The accounting firm KPMG recently issued a public policy alert with respect to new international tax regulations that were introduced in May for Congressional consideration. According to the report:
Under existing U.S. tax rules, companies may defer paying taxes at rates as high as 35 percent on most types of foreign profits so long as that money remains invested overseas. The administration proposals are intended to reduce incentives to invest overseas so that companies would be more likely to invest in the United States. The potential consequences ofthese proposals include a significant increase in the financial accounting and cash effective tax rates of affected companies, accompanied by a corresponding reduction in net income and earnings per share.
The three proposals impact the deferral of U.S. deductions allocated to foreign-source income, reform foreign tax credit (FTC) rules through pooling, and modify the “check-the-box” rules, requiring certain foreign entities that were previously ignored for tax purposes to be classified as corporations.
Based on my discussions with KPMG tax partners, the practical impact of these proposed rules is negative in two important ways: First, companies will still be required to deduct expenses from foreign operations for book purposes but will not be able to deduct the majority of them for tax purposes, regardless of whether the income is repatriated or not. This effectively raises corporate taxes and will reduce corporate earnings and free cashflow for re-investment.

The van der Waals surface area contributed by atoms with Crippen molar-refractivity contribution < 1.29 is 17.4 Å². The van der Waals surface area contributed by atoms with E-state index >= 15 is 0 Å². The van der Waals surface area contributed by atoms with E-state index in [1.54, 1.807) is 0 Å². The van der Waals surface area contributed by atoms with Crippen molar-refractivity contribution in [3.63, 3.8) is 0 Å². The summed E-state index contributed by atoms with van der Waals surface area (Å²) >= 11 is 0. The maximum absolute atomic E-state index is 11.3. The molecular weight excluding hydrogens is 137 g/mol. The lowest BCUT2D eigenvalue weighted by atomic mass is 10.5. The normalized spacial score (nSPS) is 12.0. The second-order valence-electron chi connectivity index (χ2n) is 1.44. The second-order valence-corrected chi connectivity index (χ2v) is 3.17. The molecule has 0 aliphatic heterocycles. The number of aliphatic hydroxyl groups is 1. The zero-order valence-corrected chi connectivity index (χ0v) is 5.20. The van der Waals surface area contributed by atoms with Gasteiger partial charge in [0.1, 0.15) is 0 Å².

Second, and this is the part that should be of greatest concern to legislators and American business people, I do not believe that this legislation, if enacted, will achieve the intended objective (per KPMG) of reducing incentives to invest overseas. On the contrary, it will encourage corporations to both accelerate and permanently increase their investments overseas by divesting themselves of their foreign subsidiaries, selling them to foreign-domiciled intermediary corporations, and paying those corporations a margin for servicing the U.S. corporation’s continuing needs. In effect, the unintended consequence will be to permanently keep these assets offshore and make U.S. companies pay more to intermediaries for the same service, because it will still cost them less than paying the higher tax burden imposed by the Congress.
The abundance of risk capital during America’s technology bubble in 1999 and 2000 effectively financed the launch of the technology innovation ecosystems that now thrive in China, India, Singapore and other emerging (and increasingly robust) economies. Are we now going to change our international tax structure to further entrench the dependence of American companies on these emerging giants? The pursuit of short-term tax revenues as the expense of sound long-term industrial planning is yet another example of tunnel vision among Washington policymakers.
If you are involved with companies that do international business, please do the research, understand the implications, and contact your legislators in Congress and urge them to vote against this ill-conceived regulation. We must stop damaging America’s global competitiveness.
CLICK HERE to see the original White house document.